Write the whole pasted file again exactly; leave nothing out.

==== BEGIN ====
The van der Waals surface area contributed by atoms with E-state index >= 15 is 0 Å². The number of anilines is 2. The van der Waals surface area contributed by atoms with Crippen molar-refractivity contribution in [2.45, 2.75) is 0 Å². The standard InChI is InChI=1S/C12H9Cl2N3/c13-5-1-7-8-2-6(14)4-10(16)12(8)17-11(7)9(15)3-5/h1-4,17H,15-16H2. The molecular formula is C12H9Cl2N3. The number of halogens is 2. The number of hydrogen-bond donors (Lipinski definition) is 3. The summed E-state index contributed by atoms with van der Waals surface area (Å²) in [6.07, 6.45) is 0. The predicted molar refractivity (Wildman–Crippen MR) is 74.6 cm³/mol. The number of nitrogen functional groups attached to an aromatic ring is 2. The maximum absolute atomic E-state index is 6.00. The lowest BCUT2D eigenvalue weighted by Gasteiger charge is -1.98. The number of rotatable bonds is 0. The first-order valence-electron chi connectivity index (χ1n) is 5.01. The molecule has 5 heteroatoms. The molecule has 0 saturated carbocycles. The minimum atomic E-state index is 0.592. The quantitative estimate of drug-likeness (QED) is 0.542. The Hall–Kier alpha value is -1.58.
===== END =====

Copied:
The van der Waals surface area contributed by atoms with E-state index >= 15 is 0 Å². The number of anilines is 2. The van der Waals surface area contributed by atoms with Crippen molar-refractivity contribution in [2.45, 2.75) is 0 Å². The standard InChI is InChI=1S/C12H9Cl2N3/c13-5-1-7-8-2-6(14)4-10(16)12(8)17-11(7)9(15)3-5/h1-4,17H,15-16H2. The molecular formula is C12H9Cl2N3. The number of halogens is 2. The number of hydrogen-bond donors (Lipinski definition) is 3. The summed E-state index contributed by atoms with van der Waals surface area (Å²) in [6.07, 6.45) is 0. The predicted molar refractivity (Wildman–Crippen MR) is 74.6 cm³/mol. The number of nitrogen functional groups attached to an aromatic ring is 2. The maximum absolute atomic E-state index is 6.00. The lowest BCUT2D eigenvalue weighted by Gasteiger charge is -1.98. The number of rotatable bonds is 0. The first-order valence-electron chi connectivity index (χ1n) is 5.01. The molecule has 5 heteroatoms. The molecule has 0 saturated carbocycles. The minimum atomic E-state index is 0.592. The quantitative estimate of drug-likeness (QED) is 0.542. The Hall–Kier alpha value is -1.58.